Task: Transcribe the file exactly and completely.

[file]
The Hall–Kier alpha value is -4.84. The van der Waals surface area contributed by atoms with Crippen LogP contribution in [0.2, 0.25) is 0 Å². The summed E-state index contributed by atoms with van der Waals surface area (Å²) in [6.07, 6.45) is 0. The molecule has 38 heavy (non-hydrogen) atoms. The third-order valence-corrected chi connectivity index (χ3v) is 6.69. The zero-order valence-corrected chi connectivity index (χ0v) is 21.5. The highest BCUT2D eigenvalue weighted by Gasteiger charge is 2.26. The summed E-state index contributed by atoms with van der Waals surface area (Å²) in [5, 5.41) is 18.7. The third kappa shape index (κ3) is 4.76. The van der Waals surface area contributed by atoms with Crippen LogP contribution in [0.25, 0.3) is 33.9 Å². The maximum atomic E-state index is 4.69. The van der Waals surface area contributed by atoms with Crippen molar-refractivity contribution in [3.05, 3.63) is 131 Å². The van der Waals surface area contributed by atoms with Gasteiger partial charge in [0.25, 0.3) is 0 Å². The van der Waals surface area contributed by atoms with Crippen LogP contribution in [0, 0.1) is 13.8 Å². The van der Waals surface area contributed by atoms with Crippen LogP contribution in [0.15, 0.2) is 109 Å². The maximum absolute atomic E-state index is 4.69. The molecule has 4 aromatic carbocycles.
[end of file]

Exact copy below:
The Hall–Kier alpha value is -4.84. The van der Waals surface area contributed by atoms with Crippen LogP contribution in [0.2, 0.25) is 0 Å². The summed E-state index contributed by atoms with van der Waals surface area (Å²) in [6.07, 6.45) is 0. The molecule has 38 heavy (non-hydrogen) atoms. The third-order valence-corrected chi connectivity index (χ3v) is 6.69. The zero-order valence-corrected chi connectivity index (χ0v) is 21.5. The highest BCUT2D eigenvalue weighted by Gasteiger charge is 2.26. The summed E-state index contributed by atoms with van der Waals surface area (Å²) in [5, 5.41) is 18.7. The third kappa shape index (κ3) is 4.76. The van der Waals surface area contributed by atoms with Crippen LogP contribution in [0.25, 0.3) is 33.9 Å². The maximum atomic E-state index is 4.69. The van der Waals surface area contributed by atoms with Crippen molar-refractivity contribution in [3.05, 3.63) is 131 Å². The van der Waals surface area contributed by atoms with Gasteiger partial charge in [0.25, 0.3) is 0 Å². The van der Waals surface area contributed by atoms with Crippen LogP contribution in [0, 0.1) is 13.8 Å². The van der Waals surface area contributed by atoms with Crippen LogP contribution in [0.15, 0.2) is 109 Å². The maximum absolute atomic E-state index is 4.69. The molecule has 4 aromatic carbocycles.